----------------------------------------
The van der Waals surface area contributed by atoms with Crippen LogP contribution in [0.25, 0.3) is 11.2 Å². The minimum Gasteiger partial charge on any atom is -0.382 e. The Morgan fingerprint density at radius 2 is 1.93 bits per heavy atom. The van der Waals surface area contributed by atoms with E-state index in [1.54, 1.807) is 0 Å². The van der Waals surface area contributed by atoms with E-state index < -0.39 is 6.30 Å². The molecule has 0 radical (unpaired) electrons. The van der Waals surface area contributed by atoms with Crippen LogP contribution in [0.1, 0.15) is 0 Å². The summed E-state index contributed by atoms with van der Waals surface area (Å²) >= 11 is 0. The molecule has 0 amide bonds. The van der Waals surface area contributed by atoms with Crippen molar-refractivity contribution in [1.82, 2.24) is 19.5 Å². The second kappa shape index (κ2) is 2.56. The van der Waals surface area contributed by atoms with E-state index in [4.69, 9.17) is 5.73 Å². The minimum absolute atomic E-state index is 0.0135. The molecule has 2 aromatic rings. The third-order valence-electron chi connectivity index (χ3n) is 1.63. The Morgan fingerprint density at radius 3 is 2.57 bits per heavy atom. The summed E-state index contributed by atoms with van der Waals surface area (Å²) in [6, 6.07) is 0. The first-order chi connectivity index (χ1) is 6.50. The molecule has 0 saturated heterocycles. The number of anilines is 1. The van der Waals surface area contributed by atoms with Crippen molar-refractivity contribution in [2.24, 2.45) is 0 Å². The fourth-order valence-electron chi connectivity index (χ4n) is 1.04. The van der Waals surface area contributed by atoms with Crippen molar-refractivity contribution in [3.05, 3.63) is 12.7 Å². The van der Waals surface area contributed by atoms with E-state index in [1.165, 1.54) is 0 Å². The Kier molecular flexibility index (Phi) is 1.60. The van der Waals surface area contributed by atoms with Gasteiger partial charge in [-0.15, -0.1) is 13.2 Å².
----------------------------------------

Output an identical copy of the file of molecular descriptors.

The van der Waals surface area contributed by atoms with Crippen LogP contribution in [0.25, 0.3) is 11.2 Å². The minimum Gasteiger partial charge on any atom is -0.382 e. The Morgan fingerprint density at radius 2 is 1.93 bits per heavy atom. The van der Waals surface area contributed by atoms with E-state index in [1.54, 1.807) is 0 Å². The van der Waals surface area contributed by atoms with E-state index < -0.39 is 6.30 Å². The molecule has 0 radical (unpaired) electrons. The van der Waals surface area contributed by atoms with Crippen LogP contribution in [0.1, 0.15) is 0 Å². The summed E-state index contributed by atoms with van der Waals surface area (Å²) >= 11 is 0. The molecule has 0 amide bonds. The van der Waals surface area contributed by atoms with Crippen molar-refractivity contribution in [1.82, 2.24) is 19.5 Å². The second kappa shape index (κ2) is 2.56. The van der Waals surface area contributed by atoms with E-state index in [4.69, 9.17) is 5.73 Å². The minimum absolute atomic E-state index is 0.0135. The molecule has 2 aromatic rings. The third-order valence-electron chi connectivity index (χ3n) is 1.63. The Morgan fingerprint density at radius 3 is 2.57 bits per heavy atom. The summed E-state index contributed by atoms with van der Waals surface area (Å²) in [6, 6.07) is 0. The first-order chi connectivity index (χ1) is 6.50. The molecule has 0 saturated heterocycles. The number of anilines is 1. The van der Waals surface area contributed by atoms with Crippen molar-refractivity contribution in [2.24, 2.45) is 0 Å². The fourth-order valence-electron chi connectivity index (χ4n) is 1.04. The van der Waals surface area contributed by atoms with Crippen molar-refractivity contribution in [3.05, 3.63) is 12.7 Å². The van der Waals surface area contributed by atoms with E-state index in [1.165, 1.54) is 0 Å². The Kier molecular flexibility index (Phi) is 1.60. The van der Waals surface area contributed by atoms with Gasteiger partial charge in [-0.15, -0.1) is 13.2 Å².